What it says in the header, for all you budding novelists out there. This is some pretty useful stuff.
Here are some of the common reasons panelists stopped reading.
1. Generic beginnings: Stories that opened with the date or the weather didn’t really inspire interest. According to Harmsworth, you are only allowed to start with the weather if you’re writing a book about meteorologists. Otherwise, pick something more creative.
2. Slow beginnings: Some manuscripts started with too much pedestrian detail (characters washing dishes, etc) or unnecessary background information.
3. Trying too hard: Sometimes it seemed like a writer was using big words or flowery prose in an attempt to sound more sophisticated. In several cases, the writer used big words incorrectly. Awkward or forced imagery was also a turnoff. At one point, the panelists raised their hands when a character’s eyes were described as “little lubricated balls moving back and forth.”
4. TMI (Too Much Information): Overly detailed description of bodily functions or medical examinations had the panelists begging for mercy.
5. Clichés: “The buildings were ramrod straight.” “The morning air was raw.” “Character X blossomed into Y.” “A young woman looks into the mirror and tells us what she sees.” Clichés are hard to avoid, but when you revise, go through and try to remove them.
6. Loss of Focus: Some manuscripts didn’t have a clear narrative and hopped disjointedly from one theme to the next.
7. Unrealistic internal narrative: Make sure a character’s internal narrative—what the character is thinking or feeling—matches up with reality. For example, you wouldn’t want a long eloquent narration of what getting strangled feels like—the character would be too busy gasping for breath and passing out. Also, avoid having the character think about things just for the sake of letting the reader know about them.
Tough, isn’t it? Obviously you should tweak all of these for the genre in which you’re writing. I’d guess that genre writers are particularly guilty of number 4, what with having the terribly difficult task of Explaining Weird Things.
You’ve probably only got the first page to really hook agents and publishers. Probably only the first paragraph, in reality – that and your synopsis. I’d love to give some better advice, but the whole process is so subjective, and I hate preaching about how to write. Do whatever works for you.
On March 31st, 2009 AD, aged twenty four and the great grandchild of Hilda Taylor and Hercules Roy P. Sinclair Junior OBE, David Roy Jefferson awoke and opened his spherical eyes. Of course, the eyes were not opening as such, for this would leak the fluid that is required to maintain internal pressure and focus light onto the retina, thus ruining visual acuity and hence defeating the purpose of ‘opening them’ in the first place. Merely, in actual fact, some flaps of skin were raised, like curtains made from highly stretched elastic bands. It is worth noting, esteemed reader, that his musculature was adequate and his penis on the minus size of average when fully erect. He had had sex a 67 times in his life with three partners, one of them a one night stand in Missouri.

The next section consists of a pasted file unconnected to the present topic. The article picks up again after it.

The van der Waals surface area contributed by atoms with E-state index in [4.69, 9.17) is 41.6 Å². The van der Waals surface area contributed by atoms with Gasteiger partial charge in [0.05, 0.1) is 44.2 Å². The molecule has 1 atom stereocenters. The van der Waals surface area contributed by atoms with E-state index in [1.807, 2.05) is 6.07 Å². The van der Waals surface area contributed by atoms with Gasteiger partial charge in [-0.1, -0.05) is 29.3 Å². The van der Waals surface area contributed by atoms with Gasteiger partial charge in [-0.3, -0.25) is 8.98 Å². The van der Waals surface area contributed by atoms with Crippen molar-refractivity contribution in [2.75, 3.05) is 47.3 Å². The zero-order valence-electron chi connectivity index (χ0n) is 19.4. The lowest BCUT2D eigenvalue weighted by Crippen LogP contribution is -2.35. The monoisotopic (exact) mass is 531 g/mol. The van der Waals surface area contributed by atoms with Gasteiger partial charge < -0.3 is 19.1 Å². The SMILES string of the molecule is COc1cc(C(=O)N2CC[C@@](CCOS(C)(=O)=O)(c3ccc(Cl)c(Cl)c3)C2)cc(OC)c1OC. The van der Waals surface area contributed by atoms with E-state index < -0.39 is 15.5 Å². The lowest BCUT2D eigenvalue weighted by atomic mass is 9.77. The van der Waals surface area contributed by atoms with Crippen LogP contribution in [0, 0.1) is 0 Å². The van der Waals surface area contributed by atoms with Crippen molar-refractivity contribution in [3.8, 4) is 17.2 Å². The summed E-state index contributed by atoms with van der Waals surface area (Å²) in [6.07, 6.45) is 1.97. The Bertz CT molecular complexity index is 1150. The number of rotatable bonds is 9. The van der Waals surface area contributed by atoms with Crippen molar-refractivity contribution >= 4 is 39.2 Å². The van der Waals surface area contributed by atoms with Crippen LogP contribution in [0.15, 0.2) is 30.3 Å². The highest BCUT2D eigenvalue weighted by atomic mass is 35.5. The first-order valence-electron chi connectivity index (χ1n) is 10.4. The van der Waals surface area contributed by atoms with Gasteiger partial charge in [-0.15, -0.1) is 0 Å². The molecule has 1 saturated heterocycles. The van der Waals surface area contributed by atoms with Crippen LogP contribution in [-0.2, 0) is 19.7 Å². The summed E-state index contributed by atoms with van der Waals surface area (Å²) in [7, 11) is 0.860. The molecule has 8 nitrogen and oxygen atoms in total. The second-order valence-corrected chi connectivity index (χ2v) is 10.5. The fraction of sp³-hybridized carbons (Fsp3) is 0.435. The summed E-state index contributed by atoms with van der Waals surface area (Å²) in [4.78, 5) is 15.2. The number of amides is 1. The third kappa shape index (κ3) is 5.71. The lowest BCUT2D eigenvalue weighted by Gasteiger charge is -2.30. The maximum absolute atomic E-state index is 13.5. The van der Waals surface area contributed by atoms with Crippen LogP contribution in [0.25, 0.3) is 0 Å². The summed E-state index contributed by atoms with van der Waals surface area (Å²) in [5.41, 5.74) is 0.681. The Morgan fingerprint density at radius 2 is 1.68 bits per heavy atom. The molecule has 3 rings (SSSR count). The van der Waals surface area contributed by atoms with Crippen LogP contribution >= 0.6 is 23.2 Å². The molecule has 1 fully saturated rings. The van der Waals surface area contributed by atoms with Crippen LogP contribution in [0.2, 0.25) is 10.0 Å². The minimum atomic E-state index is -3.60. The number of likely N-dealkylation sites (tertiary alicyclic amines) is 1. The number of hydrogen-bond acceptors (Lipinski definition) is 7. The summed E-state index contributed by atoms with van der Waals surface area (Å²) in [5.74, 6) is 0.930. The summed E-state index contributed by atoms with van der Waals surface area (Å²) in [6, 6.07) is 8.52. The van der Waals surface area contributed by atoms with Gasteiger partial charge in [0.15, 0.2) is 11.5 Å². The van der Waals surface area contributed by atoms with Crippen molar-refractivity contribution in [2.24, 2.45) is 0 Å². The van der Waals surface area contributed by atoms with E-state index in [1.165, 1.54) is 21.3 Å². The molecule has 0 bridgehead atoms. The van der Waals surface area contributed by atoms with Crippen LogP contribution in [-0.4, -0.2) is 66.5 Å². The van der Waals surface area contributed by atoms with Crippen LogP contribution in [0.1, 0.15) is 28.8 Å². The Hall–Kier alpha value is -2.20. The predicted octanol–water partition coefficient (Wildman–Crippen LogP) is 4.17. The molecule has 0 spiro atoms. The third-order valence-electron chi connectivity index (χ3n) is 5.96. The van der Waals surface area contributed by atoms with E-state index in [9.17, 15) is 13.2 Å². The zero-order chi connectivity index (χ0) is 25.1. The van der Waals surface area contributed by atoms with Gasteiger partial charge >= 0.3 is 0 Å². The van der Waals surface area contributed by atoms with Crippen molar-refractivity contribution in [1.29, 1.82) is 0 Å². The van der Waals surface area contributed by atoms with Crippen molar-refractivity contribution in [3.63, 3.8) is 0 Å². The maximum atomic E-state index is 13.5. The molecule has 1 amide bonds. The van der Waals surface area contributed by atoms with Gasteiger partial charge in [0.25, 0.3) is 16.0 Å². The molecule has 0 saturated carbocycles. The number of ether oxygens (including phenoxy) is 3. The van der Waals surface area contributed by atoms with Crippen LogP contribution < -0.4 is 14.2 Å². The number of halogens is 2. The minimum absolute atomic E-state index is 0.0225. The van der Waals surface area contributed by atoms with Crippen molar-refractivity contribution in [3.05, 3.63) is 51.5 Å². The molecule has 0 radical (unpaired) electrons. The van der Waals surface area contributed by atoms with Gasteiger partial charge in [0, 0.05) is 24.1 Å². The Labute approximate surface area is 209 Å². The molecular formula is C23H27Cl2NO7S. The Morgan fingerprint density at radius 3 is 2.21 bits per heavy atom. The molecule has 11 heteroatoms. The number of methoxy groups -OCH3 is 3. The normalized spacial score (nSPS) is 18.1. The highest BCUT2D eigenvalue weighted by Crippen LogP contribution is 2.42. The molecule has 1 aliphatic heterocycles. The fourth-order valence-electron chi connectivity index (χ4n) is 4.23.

Bugger me, I’m being strangulated about the throat until I be dead, he thought. This is rather akin, in many ways, to drowning, only the differences are subtle but multiple, the absence of water in this instance being just one of those differences.
It all started six weeks earlier when he failed to attend a conference in rectobiotics of the future. David’s sister, Zoe-Chloe, had done her lipstick and nails and attended to her feminine needs. Then she had breakfast (toast, coffee, orange juice, with low fat margarine and a sliver of marmalade that was almost silver) before sitting in the sun. Meanwhile, her boyfriend Pedro had gone for a job with NASA.
Thanks for sharing this list. I know this will be really helpful for me in the future. I have to admit my beginnings tend to be very slow or overly cliched and I have to spend a lot of time tweaking them and then I still don’t think they are overly impressive. Something to work on.
To that, you can add any book that starts with a character waking up from a dream. I hate those.
Scott, it’s far worse when the book ends with a character waking up for a dream! Those ones should start with a character explicitly going to sleep so i don’t have to waste time reading it.
Avoiding having a character thinking something just so I can reveal some story/insight is my guilty vice when playing with writing. Avoiding obvious cliches is easy but sometimes it’s hard to spot sublte ones and I hate clunky attempts at writers failing to invent their own.
edit above: “waking up FROM a dream” rather than “waking up FOR a dream”.